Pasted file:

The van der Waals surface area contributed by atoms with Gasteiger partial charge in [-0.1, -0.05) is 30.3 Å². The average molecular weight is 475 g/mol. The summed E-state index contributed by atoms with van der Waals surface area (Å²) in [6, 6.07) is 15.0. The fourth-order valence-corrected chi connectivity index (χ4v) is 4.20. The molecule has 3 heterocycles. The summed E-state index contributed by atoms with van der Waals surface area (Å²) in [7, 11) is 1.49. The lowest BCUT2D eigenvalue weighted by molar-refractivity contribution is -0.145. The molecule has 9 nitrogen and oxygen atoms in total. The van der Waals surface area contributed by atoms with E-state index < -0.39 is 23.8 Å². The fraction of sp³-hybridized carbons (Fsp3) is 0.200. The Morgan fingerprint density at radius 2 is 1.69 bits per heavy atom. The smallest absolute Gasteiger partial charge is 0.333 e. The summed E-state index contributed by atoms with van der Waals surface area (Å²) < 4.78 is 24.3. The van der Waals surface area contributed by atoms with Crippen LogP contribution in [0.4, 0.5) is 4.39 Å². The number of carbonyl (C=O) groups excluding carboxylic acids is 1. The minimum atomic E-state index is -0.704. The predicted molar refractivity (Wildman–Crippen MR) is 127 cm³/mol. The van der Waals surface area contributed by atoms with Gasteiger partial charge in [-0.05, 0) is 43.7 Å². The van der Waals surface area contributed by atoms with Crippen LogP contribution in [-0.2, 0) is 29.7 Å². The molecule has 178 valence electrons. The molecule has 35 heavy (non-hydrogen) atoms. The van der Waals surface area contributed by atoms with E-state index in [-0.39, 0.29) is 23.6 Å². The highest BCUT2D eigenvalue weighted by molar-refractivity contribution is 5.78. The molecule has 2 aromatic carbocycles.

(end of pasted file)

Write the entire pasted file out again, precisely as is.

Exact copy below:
The van der Waals surface area contributed by atoms with Gasteiger partial charge in [-0.1, -0.05) is 30.3 Å². The average molecular weight is 475 g/mol. The summed E-state index contributed by atoms with van der Waals surface area (Å²) in [6, 6.07) is 15.0. The fourth-order valence-corrected chi connectivity index (χ4v) is 4.20. The molecule has 3 heterocycles. The summed E-state index contributed by atoms with van der Waals surface area (Å²) in [7, 11) is 1.49. The lowest BCUT2D eigenvalue weighted by molar-refractivity contribution is -0.145. The molecule has 9 nitrogen and oxygen atoms in total. The van der Waals surface area contributed by atoms with E-state index < -0.39 is 23.8 Å². The fraction of sp³-hybridized carbons (Fsp3) is 0.200. The Morgan fingerprint density at radius 2 is 1.69 bits per heavy atom. The smallest absolute Gasteiger partial charge is 0.333 e. The summed E-state index contributed by atoms with van der Waals surface area (Å²) < 4.78 is 24.3. The van der Waals surface area contributed by atoms with Crippen LogP contribution in [0.4, 0.5) is 4.39 Å². The number of carbonyl (C=O) groups excluding carboxylic acids is 1. The minimum atomic E-state index is -0.704. The predicted molar refractivity (Wildman–Crippen MR) is 127 cm³/mol. The van der Waals surface area contributed by atoms with Gasteiger partial charge in [-0.05, 0) is 43.7 Å². The van der Waals surface area contributed by atoms with Crippen LogP contribution in [-0.2, 0) is 29.7 Å². The molecule has 178 valence electrons. The molecule has 35 heavy (non-hydrogen) atoms. The van der Waals surface area contributed by atoms with E-state index in [-0.39, 0.29) is 23.6 Å². The highest BCUT2D eigenvalue weighted by molar-refractivity contribution is 5.78. The molecule has 2 aromatic carbocycles.